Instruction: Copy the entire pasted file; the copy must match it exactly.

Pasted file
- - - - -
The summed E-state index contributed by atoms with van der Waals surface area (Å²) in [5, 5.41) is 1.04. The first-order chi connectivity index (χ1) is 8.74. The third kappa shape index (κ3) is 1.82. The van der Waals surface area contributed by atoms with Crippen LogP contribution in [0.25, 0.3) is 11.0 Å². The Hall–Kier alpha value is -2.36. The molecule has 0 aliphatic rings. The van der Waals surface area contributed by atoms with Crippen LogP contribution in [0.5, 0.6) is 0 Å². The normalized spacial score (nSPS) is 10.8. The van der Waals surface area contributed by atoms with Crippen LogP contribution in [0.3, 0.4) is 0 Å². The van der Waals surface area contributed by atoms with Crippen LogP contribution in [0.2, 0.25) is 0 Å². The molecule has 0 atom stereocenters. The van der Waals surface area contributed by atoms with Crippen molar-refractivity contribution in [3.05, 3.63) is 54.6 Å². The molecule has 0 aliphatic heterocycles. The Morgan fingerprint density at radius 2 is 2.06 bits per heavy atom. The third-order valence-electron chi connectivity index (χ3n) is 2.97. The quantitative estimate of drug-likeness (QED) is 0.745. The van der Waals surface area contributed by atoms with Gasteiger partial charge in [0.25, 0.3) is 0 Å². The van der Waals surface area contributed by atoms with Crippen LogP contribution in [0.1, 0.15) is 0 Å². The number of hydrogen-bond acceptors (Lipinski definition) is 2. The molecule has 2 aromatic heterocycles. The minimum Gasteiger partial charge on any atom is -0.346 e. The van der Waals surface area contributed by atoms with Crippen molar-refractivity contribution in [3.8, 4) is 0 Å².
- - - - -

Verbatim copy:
The summed E-state index contributed by atoms with van der Waals surface area (Å²) in [5, 5.41) is 1.04. The first-order chi connectivity index (χ1) is 8.74. The third kappa shape index (κ3) is 1.82. The van der Waals surface area contributed by atoms with Crippen LogP contribution in [0.25, 0.3) is 11.0 Å². The Hall–Kier alpha value is -2.36. The molecule has 0 aliphatic rings. The van der Waals surface area contributed by atoms with Crippen LogP contribution in [0.5, 0.6) is 0 Å². The normalized spacial score (nSPS) is 10.8. The van der Waals surface area contributed by atoms with Crippen LogP contribution in [0.3, 0.4) is 0 Å². The van der Waals surface area contributed by atoms with Crippen LogP contribution in [0.2, 0.25) is 0 Å². The molecule has 0 atom stereocenters. The van der Waals surface area contributed by atoms with Crippen molar-refractivity contribution in [3.05, 3.63) is 54.6 Å². The molecule has 0 aliphatic heterocycles. The Morgan fingerprint density at radius 2 is 2.06 bits per heavy atom. The third-order valence-electron chi connectivity index (χ3n) is 2.97. The quantitative estimate of drug-likeness (QED) is 0.745. The van der Waals surface area contributed by atoms with Gasteiger partial charge in [0.25, 0.3) is 0 Å². The van der Waals surface area contributed by atoms with Crippen LogP contribution in [0.1, 0.15) is 0 Å². The number of hydrogen-bond acceptors (Lipinski definition) is 2. The molecule has 2 aromatic heterocycles. The minimum Gasteiger partial charge on any atom is -0.346 e. The van der Waals surface area contributed by atoms with Crippen molar-refractivity contribution in [3.8, 4) is 0 Å².